Puppetry should do what a performer cannot. That is the extraordinary thing about the art form and when executed with the precision, finesse and elegance as in The Heads the result is beautiful, affecting and, I hesitate to write for fear of devaluing, magic.
The Heads cannot be reviewed as a play. It is more appropriately thought of as a piece of fluid art. Quite fitting is it that the performance takes place behind three frames, as in a gallery. Heads, objects and shapes float in chasm-black space as a delicate, morphing narrative unfurls.
Some audience were disappointed by the piece, regretting it not to be more like Blind Summit’s big hit The Table. But credit should be given to the company for creating such diverse work. The Table is almost introductory in comparison to the potentially highbrow The Heads, yet both shows deliver the same at their core. They are raw, honest and daring. No folklore, no frills, just hardcore puppetry. Blind Summit pledge ‘Extreme Puppetry’ and this is what The Heads, undoubtedly delivers.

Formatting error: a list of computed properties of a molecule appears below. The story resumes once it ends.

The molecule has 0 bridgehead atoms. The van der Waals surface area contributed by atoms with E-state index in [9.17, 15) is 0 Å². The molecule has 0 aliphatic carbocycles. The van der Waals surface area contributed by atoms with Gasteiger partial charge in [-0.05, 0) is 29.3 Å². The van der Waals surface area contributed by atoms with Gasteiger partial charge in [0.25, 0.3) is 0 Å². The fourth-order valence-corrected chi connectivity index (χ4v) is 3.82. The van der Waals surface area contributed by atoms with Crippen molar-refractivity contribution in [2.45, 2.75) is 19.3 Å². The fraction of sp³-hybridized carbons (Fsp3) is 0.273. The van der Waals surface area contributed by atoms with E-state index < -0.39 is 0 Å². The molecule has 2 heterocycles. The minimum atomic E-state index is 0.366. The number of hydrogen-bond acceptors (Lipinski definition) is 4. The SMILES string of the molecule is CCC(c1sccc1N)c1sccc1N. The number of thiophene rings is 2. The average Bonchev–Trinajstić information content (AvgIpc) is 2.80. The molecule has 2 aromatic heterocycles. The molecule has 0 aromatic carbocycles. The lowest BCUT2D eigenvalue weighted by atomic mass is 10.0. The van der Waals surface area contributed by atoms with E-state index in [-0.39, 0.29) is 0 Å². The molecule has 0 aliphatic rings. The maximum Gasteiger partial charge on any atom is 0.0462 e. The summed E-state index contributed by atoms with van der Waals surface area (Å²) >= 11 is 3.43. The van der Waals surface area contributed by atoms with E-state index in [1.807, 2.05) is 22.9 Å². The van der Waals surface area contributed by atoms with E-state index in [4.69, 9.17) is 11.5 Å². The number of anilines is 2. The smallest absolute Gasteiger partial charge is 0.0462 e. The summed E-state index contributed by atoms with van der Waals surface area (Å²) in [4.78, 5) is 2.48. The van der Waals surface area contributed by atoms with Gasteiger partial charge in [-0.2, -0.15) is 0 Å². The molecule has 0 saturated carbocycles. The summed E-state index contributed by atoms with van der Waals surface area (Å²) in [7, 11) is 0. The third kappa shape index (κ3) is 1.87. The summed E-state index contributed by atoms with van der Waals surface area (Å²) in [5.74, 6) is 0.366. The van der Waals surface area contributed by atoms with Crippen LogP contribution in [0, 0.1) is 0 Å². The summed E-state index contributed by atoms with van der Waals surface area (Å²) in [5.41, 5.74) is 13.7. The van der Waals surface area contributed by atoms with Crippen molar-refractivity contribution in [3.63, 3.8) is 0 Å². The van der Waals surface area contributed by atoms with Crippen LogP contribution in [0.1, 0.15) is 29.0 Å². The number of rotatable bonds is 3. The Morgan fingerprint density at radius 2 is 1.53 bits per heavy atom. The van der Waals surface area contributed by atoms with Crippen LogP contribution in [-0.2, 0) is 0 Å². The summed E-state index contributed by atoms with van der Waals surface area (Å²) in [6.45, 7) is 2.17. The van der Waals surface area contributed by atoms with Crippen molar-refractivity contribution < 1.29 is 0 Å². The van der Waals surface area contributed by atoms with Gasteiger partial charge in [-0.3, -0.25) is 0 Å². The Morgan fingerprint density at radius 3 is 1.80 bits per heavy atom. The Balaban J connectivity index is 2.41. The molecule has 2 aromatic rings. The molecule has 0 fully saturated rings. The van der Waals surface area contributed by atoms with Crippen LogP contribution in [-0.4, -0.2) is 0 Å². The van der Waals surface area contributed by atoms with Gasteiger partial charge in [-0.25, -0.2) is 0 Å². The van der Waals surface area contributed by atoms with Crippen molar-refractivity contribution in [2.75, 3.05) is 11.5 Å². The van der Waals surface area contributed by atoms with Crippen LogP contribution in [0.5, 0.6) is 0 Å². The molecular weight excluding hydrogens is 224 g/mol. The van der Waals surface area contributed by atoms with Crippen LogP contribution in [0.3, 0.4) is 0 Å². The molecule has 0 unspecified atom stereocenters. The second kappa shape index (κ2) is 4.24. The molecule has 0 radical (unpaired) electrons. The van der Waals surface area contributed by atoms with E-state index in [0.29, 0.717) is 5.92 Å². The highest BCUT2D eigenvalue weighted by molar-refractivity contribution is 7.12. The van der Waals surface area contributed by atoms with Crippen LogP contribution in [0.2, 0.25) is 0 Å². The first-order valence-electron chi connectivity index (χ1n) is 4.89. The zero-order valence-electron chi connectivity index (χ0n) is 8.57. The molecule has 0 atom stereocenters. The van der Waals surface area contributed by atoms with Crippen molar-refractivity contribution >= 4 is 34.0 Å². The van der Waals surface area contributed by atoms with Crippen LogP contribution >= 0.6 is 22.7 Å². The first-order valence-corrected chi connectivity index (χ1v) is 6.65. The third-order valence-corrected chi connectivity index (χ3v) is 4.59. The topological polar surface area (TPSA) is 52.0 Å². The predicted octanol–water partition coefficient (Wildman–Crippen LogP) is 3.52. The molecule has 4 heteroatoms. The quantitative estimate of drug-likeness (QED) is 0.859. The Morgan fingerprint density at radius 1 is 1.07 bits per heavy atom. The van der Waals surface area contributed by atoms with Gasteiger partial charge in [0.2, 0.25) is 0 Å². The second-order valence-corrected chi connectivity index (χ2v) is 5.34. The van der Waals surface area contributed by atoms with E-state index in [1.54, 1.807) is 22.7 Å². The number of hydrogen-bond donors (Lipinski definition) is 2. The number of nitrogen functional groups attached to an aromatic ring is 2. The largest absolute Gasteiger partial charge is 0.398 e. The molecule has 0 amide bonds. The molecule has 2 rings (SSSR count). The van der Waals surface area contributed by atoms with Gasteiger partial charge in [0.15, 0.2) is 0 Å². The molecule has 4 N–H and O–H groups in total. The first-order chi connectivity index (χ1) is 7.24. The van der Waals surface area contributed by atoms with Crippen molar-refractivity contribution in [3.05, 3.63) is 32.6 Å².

Mention must go to Jon Whitten for his composition – at times harsh and unsettling it heightened the senses, beautiful and emotive, it was an accompaniment that neither drew attention nor went unnoticed.
Despite its wonder the piece is incomplete and the company continue to develop it. There were moments where I gasped, some when I cried and others when I was just a bit bored. But I have such confidence in The Heads and look forward to when it is finished; I believe it could be a masterpiece of its kind.
Stephanie Hay, Blind Summit Theatre
PRESENTED IN ASSOCIATION WITH:
London International Mime Festival
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